In what may be an early indicator of broader Web advertising trends, the New York Times announced today that it saw total Internet advertising revenues decline 3.8 percent in November. This compares to a total decrease of 21.2 percent for all advertising at media company, most of which is print advertising. The New York Times releases financial data on a monthly basis, and this was the first time it has reported an actual decrease in Internet advertising revenues. (Internet advertising revenues for the year through November are still up 11.6 percent).
The NYT’s digital properties, which include NYTimes.com, Boston.com, and About.com, attracted 47 million unique visitors in November and collectively would have been the 16th largest site on the Web, according to comScore. In the third quarter, online advertising ground to a halt at the largest Web companies.
But most analysts are still arguing about the extent of the slowdown, not whether online advertising revenues will actually go down like other types of advertising. Barclays analyst Doug Anmuth, for instance, recently revised his 2009 Internet advertising revenue growth numbers down from 17 percent to 6 percent. But that might still be too optimistic.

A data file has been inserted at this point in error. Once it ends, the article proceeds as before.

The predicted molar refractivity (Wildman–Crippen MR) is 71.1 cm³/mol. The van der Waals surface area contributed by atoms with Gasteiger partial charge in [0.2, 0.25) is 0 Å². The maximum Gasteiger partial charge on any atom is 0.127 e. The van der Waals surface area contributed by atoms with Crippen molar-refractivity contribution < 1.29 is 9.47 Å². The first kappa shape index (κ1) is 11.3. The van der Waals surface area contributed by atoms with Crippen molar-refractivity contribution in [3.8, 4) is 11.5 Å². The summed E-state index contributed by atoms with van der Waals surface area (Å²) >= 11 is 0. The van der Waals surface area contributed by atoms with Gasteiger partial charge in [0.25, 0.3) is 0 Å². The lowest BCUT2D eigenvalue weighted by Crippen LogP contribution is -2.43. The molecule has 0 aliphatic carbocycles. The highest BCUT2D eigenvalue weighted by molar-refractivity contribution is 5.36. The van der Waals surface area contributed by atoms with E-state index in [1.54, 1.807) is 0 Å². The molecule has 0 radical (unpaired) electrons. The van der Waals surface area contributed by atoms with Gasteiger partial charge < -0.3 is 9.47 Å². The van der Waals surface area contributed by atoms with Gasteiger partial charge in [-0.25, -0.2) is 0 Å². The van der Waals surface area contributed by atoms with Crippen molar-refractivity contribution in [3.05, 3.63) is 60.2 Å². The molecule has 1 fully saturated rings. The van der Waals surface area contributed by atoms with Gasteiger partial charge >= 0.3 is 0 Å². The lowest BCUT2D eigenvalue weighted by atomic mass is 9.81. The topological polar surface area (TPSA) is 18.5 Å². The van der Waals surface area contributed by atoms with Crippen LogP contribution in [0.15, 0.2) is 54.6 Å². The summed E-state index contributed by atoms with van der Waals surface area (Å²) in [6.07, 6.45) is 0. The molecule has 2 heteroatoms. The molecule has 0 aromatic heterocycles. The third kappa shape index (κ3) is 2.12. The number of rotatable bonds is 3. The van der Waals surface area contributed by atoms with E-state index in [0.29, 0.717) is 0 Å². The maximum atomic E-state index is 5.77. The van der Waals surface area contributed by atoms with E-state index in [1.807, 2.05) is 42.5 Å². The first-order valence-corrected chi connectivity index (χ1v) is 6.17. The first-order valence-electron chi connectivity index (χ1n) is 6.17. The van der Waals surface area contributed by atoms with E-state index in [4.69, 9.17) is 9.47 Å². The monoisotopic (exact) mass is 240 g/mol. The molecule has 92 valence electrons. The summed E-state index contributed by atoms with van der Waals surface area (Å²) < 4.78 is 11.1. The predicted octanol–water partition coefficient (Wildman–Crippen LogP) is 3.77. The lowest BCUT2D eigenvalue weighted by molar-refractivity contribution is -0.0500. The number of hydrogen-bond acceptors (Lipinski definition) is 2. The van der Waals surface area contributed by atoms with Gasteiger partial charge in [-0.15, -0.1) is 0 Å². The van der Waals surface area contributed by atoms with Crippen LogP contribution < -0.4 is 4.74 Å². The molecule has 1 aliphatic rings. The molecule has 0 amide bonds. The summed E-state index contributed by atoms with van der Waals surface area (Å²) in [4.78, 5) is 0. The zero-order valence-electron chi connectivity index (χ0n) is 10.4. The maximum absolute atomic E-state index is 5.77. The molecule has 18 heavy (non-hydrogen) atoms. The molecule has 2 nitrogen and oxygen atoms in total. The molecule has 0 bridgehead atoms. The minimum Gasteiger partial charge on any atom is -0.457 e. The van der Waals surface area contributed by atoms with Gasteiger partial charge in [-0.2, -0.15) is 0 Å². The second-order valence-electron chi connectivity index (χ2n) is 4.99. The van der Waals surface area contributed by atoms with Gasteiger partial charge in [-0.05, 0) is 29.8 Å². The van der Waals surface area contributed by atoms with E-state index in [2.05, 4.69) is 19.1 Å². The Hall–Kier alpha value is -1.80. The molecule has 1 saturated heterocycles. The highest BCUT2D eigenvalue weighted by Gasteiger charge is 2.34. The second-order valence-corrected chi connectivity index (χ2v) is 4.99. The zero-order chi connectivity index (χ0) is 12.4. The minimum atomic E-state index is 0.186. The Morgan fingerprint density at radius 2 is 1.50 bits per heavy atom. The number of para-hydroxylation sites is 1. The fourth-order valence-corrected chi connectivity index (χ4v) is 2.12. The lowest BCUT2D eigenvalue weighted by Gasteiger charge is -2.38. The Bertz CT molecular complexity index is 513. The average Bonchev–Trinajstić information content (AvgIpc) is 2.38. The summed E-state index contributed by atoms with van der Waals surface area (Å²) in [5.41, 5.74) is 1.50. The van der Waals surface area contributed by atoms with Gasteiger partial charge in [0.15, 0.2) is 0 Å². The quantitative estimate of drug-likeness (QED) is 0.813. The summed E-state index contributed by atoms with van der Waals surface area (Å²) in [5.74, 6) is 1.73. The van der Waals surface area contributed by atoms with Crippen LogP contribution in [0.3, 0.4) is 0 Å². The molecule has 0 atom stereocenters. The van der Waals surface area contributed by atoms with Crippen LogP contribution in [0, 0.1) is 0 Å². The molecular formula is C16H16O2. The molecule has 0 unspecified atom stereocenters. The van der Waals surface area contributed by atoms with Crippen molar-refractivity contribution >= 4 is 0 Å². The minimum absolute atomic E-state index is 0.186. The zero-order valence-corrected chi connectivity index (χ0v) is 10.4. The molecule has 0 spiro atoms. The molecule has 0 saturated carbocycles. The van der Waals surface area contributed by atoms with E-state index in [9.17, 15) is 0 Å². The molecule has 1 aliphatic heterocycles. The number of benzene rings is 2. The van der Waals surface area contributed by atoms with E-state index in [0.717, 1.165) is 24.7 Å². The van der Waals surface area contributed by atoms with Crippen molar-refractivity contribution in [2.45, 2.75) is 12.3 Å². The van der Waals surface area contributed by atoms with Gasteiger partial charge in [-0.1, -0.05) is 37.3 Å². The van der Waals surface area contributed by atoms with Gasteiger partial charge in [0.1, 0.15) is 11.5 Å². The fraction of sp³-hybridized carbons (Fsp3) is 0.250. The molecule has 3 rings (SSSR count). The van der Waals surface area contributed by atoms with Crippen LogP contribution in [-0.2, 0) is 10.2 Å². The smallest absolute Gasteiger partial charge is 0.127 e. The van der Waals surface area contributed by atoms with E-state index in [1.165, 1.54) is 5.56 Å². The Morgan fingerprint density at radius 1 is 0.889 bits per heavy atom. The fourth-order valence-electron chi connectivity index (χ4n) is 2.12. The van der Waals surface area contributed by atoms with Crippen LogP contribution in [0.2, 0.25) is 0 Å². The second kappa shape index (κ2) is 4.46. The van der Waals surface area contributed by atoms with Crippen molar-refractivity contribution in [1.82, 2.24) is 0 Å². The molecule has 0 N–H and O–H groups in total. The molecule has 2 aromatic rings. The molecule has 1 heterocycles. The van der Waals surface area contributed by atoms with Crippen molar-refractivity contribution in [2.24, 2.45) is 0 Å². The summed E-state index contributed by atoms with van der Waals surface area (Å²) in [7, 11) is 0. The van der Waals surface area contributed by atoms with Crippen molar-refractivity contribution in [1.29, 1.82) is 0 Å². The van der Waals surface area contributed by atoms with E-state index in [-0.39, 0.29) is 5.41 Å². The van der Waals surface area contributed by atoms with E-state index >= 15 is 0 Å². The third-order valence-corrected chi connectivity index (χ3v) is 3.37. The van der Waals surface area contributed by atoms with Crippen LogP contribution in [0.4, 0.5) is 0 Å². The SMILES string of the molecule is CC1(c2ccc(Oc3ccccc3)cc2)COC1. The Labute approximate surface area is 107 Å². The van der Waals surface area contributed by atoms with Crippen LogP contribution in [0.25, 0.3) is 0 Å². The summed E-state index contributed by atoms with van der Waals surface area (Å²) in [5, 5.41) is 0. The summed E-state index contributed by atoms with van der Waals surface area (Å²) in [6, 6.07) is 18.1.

That said, we still need more data points before any conclusions can be made about the fourth quarter or next year. The New York Times is not a perfect indicator of the overall advertising market. Most of its declines came from weakness in online classifieds, especially job and real-estate listings. On the positive side, its news sites actually saw an increase in display advertising in November. So there is some hope for other display advertisers.
Looking at November comScore stats for the NYTimes.com site alone, unique U.S. visitors were flat at 13 million was and pageviews were down 15 percent to 147 million (see charts below). Like many media sites, it is suffering from post-Election blues.
(Photo by matticgn).